Despite Codevilla’s sneering, The Betrothed is as devoutly Roman Catholic as a modern novel is likely to get. Codevilla evidently believes that the failure of “the institutional Church” to live up to the demands of the faith it professes annuls that faith. One need only consider the current scandals bedeviling the priesthood to see that is not the case. The truth of the teaching remains inviolable, however the bad behavior of certain religious personnel may tarnish its reputation. And in any case Manzoni hardly scorns the clergy at large as Codevilla alleges. There is no shortage of heroic priests as the plague does its worst:
The most general, prompt and constant response to the harsh requirements of the situation came from the clergy. Both in the lazarettos and in the city itself, their succor never failed. They were to be found wherever there was suffering. They were always in the midst of the sick and the dying, even when they were sick or dying themselves.
When Manzoni shows spiritual mediocrity he does so in contrast with real excellence of soul. The country priest Don Abbondio refuses to marry Renzo and Lucia because he fears the evil Don Rodrigo would kill him if he did; but he feels ashamed when Cardinal Federico Borromeo, who not only talks a good game but lives his belief, chastises him for his lack of courage, which is really a lack of faith. It is by the most exacting standards that a true believer must measure himself, the cardinal teaches, and so does Manzoni. “Since in this ministry, however you came to enter it, courage is necessary for the fulfillment of your duties, how have you failed to reflect that there is one who will infallibly give you courage when you ask him for it? Do you believe that all the millions of martyrs who died for our faith had natural courage, or that they had no natural concern for their lives?” Something much more potent and sublime than common sense is called for in the world of this novel.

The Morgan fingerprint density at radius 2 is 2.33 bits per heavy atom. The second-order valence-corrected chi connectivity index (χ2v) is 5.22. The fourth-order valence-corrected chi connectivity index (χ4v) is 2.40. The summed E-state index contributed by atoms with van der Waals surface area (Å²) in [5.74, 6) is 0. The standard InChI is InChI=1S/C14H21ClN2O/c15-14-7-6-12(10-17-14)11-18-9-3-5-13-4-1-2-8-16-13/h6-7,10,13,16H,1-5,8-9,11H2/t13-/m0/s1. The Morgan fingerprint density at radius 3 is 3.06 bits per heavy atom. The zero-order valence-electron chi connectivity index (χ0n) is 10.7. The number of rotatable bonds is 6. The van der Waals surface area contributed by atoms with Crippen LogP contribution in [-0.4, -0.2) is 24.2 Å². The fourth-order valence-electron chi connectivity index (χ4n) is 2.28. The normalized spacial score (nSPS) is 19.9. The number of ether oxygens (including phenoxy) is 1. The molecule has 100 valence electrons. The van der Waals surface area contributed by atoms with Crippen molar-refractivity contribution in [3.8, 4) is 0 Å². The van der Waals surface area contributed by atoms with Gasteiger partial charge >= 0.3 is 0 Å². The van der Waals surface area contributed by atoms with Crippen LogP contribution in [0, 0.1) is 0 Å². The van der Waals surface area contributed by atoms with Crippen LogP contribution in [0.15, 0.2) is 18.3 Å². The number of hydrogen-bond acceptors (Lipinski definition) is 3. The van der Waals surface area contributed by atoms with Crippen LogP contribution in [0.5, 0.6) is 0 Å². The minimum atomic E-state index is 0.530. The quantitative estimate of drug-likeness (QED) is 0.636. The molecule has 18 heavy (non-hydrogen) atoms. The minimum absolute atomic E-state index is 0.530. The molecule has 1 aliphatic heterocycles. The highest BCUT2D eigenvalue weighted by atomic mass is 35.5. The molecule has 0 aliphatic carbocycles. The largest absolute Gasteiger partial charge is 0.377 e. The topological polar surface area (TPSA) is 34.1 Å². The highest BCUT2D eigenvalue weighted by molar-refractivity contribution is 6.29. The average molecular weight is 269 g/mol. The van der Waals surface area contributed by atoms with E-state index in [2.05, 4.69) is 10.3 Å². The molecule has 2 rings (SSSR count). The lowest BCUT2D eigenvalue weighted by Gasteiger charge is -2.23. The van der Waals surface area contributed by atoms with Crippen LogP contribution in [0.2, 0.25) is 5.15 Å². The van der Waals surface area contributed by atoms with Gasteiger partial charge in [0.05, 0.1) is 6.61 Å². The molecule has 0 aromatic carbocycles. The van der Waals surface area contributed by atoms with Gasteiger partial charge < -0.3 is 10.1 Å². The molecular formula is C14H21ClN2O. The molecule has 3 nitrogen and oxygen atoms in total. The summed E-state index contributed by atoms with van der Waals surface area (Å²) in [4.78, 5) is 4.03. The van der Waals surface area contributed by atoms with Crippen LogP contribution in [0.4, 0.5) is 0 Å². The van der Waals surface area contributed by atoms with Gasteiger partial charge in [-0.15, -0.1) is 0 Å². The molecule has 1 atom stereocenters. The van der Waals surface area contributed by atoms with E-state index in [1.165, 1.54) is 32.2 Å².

In the face of a rampaging disease that kills more than half the population, what response does common sense offer? If one asks how God could let such horrors happen, common sense answers that He might well be incapable, or insensible, or curious, or malevolent, or non-existent. The last thing it would endorse is the belief of “God as Love.” Faith alone does that, and often only with serious difficulty.
For Manzoni, sexual love is not necessarily the highest love that men and women demonstrate. For many it even yields under pressure to self-love and self-preservation. Manzoni writes (as I mentioned) that in plague time “the very links of human affection…became words of terror”; when simply being near the people one loves most can kill you, it is common sense to abandon husband or wife or child if any of them becomes infected. As I also mentioned, Manzoni reveres the disinterested selfless love of the Capuchin priests who staff the vast public hospital for plague victims. “There was beauty in their acceptance of the task, for no other reason than because there was no one else who would take it on, with no other object but that of serving their fellow-men, and without any hope in this world but that of a death which few men would envy, though it could truly be called enviable.” Perhaps their courageous service offers even more telling proof that God is Love than Renzo’s heroic passion for Lucia does.